MADISON, Wis. (AP) -- Wisconsin placed itself on three years' probation Friday for NCAA rules infractions uncovered during an investigation sparked by revelations that athletes received unadvertised discounts at a shoe store.
In addition to the probation, which requires the university to submit annual reports to the NCAA on its progress in meeting compliance rules, the school penalized itself $150,000 that it will pay the NCAA and stripped five scholarships over the next three years -- four from football and one from men's basketball.
The university's report on the investigation was sent to the NCAA in Indianapolis for review, and further sanctions could be imposed. Because the university was put on probation in 1999 for its second major rules infraction since 1994, the school is subject to the NCAA's repeat offender clause. That makes the school eligible for stiffer penalties, including the so-called "death penalty" -- the rarely imposed elimination of a sports program.
"I think what we hope is we've done enough to ourselves. Whether they accept that is anybody's guess," said Melanie Newby, vice chancellor for legal and executive affairs, who led the investigation.
NCAA spokesman Wally Renfro said the governing body will study the report and the Committee on Infractions will have final say over any other penalties.
Other infractions uncovered included improper housing assistance for football recruits who had already signed a letter of intent to play football and were on campus the summer before enrolling in school. The university also found athletes returned school-issued apparel to The Shoe Box for store credit.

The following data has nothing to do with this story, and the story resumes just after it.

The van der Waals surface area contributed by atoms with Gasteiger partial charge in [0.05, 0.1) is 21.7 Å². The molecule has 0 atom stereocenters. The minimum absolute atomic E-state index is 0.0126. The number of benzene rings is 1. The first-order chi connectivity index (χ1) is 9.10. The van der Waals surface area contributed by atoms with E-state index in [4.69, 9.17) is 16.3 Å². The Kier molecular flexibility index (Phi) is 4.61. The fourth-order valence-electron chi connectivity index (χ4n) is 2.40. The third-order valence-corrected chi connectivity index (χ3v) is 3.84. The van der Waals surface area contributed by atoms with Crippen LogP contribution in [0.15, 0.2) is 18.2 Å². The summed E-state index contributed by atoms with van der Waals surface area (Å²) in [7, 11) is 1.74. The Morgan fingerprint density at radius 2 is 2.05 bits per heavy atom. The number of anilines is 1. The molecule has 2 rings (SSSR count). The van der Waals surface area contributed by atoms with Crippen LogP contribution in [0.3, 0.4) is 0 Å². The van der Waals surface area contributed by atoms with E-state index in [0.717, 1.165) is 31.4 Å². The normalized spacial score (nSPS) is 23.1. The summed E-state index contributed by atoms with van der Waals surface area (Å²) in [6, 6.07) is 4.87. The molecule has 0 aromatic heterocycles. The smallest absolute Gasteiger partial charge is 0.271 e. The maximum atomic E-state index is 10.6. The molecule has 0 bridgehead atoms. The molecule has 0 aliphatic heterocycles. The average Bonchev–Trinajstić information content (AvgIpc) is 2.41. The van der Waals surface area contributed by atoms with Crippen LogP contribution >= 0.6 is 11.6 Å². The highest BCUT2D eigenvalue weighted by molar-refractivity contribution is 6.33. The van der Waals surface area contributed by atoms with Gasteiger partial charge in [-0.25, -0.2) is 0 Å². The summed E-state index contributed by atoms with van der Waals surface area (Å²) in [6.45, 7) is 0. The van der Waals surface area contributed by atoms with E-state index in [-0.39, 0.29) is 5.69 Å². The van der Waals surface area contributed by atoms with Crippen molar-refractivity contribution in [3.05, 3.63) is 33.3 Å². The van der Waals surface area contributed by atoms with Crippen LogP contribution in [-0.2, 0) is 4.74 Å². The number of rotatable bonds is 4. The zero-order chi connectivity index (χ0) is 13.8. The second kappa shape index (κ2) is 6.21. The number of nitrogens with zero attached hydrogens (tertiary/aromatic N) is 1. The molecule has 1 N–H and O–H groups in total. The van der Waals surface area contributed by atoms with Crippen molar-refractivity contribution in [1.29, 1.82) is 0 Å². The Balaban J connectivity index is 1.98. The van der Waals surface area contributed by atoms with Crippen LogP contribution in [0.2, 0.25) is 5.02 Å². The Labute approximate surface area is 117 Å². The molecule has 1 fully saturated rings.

The discounts date to at least 1993, and Chancellor John Wiley said the problem should have been uncovered when allegations were first brought to the university's attention in 1999.
Tim Bald, the school's compliance officer, visited the store to speak with owner Steve Schmitt about rumors circulating in the athletic department of huge discounts for athletes. But the university failed to recognize a series of clues that should have tipped them off to a problem, Wiley said.
"That itself should've been a red flag for a department already on probation," Wiley said.
So far, the probe has found that 157 athletes in 14 sports violated NCAA rules by accepting at least $23,000 in unadvertised discounts and, in some cases, no-interest credit arrangements that weren't generally available to other students at The Shoe Box, a discount store 25 miles northwest of Madison in Black Earth.
Schmitt, who qualified as a university booster under NCAA guidelines because he has donated about $13,000 to the athletic department since 1988 and is a basketball season ticket holder, offered athletes discounts of 25 percent to 40 percent or more. Other university students generally paid listed prices or received 10 percent discounts, the Wisconsin State Journal found in an investigation that prompted the university's probe.
All of the athletes were ordered to pay a charity the amount of their improper discounts. Some athletes also were punished with suspensions and community service.
The university also reduced by one the number of coaches in football, men's basketball, women's basketball and wrestling who can recruit off campus for a year.
Brainerd Dispatch ©2013. All Rights Reserved.